Age-by-Age Advice to Nipping Procrastination, from Tots to Teens

Need help motivating your child who has a procrastination problem? Here are some tips, listed by age groups, for parents.

Maybe your child drags out the morning routine for a grueling hour, or your grade schooler waits until the last minute to start on a big school project. Whatever your child’s procrastination problem, you can help him build important life skills like punctuality and responsibility that will pay off in school and in the working world.

Preschool years

Though your toddler may sprint like the wind at her favorite park, young kids generally aren’t known for their swiftness.

Tasks like dressing, using the restroom or picking up toys – things adults can handle in minutes – take longer for young children to complete, says Jane Bailey, Ed.D, dean of the school of education at Post University in Connecticut. She encourages parents to have patience and match tasks with a child’s developmental level.

“Parents often assume a procrastinating child is being willfully defiant, when in fact it’s simply that the chore is bigger than the child can handle,” she notes.

Avoid power struggles by making the job simple. Don’t expect a preschooler to know how to make hospital corners; making the bed might mean pulling the blanket up and smoothing it out. “Setting the table” may entail folding and placing napkins, and “clearing” may mean that the child takes his own plate and cup to the sink.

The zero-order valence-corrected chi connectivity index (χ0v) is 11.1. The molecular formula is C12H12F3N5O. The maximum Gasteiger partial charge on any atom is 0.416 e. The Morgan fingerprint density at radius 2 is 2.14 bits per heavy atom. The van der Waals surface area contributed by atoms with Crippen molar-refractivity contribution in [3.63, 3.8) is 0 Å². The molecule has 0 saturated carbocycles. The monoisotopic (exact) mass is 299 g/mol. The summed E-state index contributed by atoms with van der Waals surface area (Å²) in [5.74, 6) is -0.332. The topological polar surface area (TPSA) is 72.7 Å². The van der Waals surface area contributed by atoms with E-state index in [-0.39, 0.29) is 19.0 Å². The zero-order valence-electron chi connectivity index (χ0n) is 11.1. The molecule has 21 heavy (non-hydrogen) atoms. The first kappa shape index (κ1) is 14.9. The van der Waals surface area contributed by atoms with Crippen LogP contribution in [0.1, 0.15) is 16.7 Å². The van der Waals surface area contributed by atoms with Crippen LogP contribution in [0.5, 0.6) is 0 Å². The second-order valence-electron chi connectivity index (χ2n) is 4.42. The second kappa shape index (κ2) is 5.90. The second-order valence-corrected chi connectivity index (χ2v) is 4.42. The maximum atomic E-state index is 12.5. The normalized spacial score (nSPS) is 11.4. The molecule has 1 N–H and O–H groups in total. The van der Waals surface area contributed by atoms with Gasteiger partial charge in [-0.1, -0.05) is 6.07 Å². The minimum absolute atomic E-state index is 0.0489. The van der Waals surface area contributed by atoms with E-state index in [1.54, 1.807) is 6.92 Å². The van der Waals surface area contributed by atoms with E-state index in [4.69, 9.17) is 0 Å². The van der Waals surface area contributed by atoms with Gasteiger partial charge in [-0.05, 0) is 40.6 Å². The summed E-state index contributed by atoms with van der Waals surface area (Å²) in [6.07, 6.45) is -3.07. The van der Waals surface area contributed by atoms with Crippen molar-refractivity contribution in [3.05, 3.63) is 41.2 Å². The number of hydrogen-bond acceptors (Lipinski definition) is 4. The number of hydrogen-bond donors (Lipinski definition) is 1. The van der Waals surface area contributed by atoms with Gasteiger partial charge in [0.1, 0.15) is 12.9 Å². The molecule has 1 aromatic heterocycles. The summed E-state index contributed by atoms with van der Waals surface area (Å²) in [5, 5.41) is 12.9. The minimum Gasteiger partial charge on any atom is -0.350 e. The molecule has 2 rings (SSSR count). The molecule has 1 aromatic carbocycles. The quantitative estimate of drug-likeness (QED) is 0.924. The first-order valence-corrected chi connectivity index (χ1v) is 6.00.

Elementary years

During grade school, book reports, science fairs and a plethora of other school projects mean kids (and parents) have no shortage of deadlines to meet.

This makes the elementary years a prime time to instill solid study habits in preparation for the more intense academics of middle school, high school and beyond, says Dayle Lynn Pomerantz, a parenting educator based in North Carolina and the author of Secrets of Great Parents.

When a child has a big project looming, think time management, says Bailey. “Just giving a student a deadline for a major assignment is not teaching him or her how to ‘chunk it.'”

Write due dates on the family calendar, break the project into three manageable ‘chunks’ and set a deadline for each. Offer a reward (like extra TV or video game time) if the project is done on time, advises Bailey, and talk about how great it is to have an assignment done early.

Tween and teen years

With heftier responsibilities and academic loads and college admissions deadlines, teens pay a higher price for procrastination. Missing a scholarship application due date or falling behind on SAT prep brings lasting consequences, so it’s natural for parents to push teens.

Some even step up and take on some of their teen’s duties themselves, or resign themselves to constant nagging. But this type of pushy “helicopter parenting” won’t help your overbooked teen build the skills she needs to thrive after high school.

If your teen is struggling with a packed schedule and missed deadlines, make time for a weekly mini meeting to help her organize her calendar. Then, turn over the responsibility to your teen.

Illustration by Mino Watanabe


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